In 2019, Uber's Data Platform team leveraged data science to improve the efficiency of our infrastructure, enabling us to compute optimum datastore and hardware usage.
We redesigned the Uber Freight app with RIBs, our open source plugin architecture, to enable quicker feature rollouts and an improved user experience.
Data science helps Uber determine which tables in a database should be off-boarded to another source to maximize the efficiency of our data warehouse.
With zero downtime, Uber's Payments Engineering team embarked on a migration that would allow authorization hold logic to be written once and used across existing and future payments products.
On May 3, 2019, Uber’s Programming Systems Team hosted the Programming Systems and Tools Track of the company’s Second Uber Science Symposium, featuring a full day of talks by leading researchers and practitioners in the the field.
Aarhus Engineering Internship: Building Aggregation Support for YQL, Uber’s Graph Query Language for Grail
Uber intern Lau Skorstengaard shares his experience working on YQL, the graph query language for our in-house infrastructure state aggregation platform.
Uber built Makisu, our open source Docker image builder, to enable the quick, reliable generation of Dockerfiles in Mesos and Kubernetes ecosystems.
Uber’s Observability team built a robust, scalable metrics and alerting pipeline to detect, mitigate, and notify engineers of issues as they occur.
Uber developed Peloton to help us balance resource use, elastically share resources, and plan for future capacity needs.
Responsible for cleaning, storing, and serving over 100 petabytes of analytical data, Uber's Hadoop platform ensures data reliability, scalability, and ease-of-use with minimal latency.
M3, Uber's open source metrics platform for Prometheus, facilitates scalable and configurable multi-tenant storage for large-scale metrics.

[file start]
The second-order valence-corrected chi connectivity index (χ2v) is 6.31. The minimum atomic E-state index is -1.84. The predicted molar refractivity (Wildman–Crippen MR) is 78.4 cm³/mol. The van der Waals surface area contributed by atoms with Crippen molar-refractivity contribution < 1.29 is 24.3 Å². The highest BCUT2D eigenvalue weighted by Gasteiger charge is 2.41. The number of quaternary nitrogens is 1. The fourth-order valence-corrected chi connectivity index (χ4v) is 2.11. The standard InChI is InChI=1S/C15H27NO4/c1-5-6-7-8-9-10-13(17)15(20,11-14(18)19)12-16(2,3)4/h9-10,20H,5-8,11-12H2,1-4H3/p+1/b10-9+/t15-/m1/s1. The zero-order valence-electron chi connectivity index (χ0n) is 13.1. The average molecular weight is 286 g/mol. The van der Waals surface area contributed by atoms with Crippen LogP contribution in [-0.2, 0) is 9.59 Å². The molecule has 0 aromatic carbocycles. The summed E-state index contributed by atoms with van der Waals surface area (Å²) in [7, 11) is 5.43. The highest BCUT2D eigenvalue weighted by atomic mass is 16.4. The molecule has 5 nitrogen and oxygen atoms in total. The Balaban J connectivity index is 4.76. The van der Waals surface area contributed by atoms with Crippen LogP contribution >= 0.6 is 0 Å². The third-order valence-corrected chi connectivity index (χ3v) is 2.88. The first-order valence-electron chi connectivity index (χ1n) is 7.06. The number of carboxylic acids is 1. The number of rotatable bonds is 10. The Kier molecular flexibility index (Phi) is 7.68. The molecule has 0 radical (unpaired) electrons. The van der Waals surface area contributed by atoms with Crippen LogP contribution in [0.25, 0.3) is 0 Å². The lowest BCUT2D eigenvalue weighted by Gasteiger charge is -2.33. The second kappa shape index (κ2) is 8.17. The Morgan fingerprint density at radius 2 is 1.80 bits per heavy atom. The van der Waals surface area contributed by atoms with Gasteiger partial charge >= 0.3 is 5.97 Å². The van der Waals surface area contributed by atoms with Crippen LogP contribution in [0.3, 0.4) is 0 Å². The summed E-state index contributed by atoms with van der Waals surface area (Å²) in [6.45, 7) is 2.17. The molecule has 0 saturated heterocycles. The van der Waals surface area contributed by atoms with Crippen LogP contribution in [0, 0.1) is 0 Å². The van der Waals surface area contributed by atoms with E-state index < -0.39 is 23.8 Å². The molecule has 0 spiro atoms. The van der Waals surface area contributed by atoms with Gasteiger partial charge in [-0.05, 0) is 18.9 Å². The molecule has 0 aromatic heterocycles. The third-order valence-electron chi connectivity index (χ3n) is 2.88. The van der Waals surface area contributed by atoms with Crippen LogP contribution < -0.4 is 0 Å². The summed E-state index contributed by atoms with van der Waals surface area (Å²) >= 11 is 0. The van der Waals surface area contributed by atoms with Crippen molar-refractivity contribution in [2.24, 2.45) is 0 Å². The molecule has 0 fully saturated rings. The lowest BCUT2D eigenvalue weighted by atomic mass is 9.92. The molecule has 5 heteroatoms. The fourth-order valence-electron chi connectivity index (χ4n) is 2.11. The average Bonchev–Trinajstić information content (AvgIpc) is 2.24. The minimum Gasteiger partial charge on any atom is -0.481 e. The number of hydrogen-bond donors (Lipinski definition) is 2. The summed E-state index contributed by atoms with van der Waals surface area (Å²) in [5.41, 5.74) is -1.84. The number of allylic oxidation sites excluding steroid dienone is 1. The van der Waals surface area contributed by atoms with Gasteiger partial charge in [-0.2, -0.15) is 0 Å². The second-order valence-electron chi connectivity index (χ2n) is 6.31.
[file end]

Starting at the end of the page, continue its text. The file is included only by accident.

Databook, Uber's in-house platform for surfacing and exploring contextual metadata, makes dataset discovery and exploration easier for teams across the company.
Shan He, the technical lead on Uber's kepler.gl framework, discusses her journey to data visualization and why she believes open source is such an important part of her team's work.
Uber's Data Infrastructure team overhauled our approach to scaling our storage infrastructure by incorporating several new features and functionalities, including ViewFs, NameNode garbage collection tuning, and an HDFS load management service.
Written in Haskell, Queryparser is Uber Engineering's open source tool for parsing and analyzing SQL queries that makes it easy to identify foreign-key relationships in large data warehouses.
Migrating our Schemaless sharding layer from Python to Go while in production demonstrated that it was possible for us to rewrite the frontend of a massive datastore with zero downtime.
The Uber Insurance Engineering team extended Kafka’s role in our existing event-driven architecture by using non-blocking request reprocessing and dead letter queues (DLQ) to achieve decoupled, observable error-handling without disrupting real-time traffic.
Uber's mobile engineers leverage code generation to make our applications more reliable and boost developer productivity.
Get to know Uber Aarhus Engineering and the work they do behind the scenes to build and maintain our storage and compute platforms.
As we approach the New Year, Uber Open Source revisits some of Uber Engineering's most popular projects from 2017.
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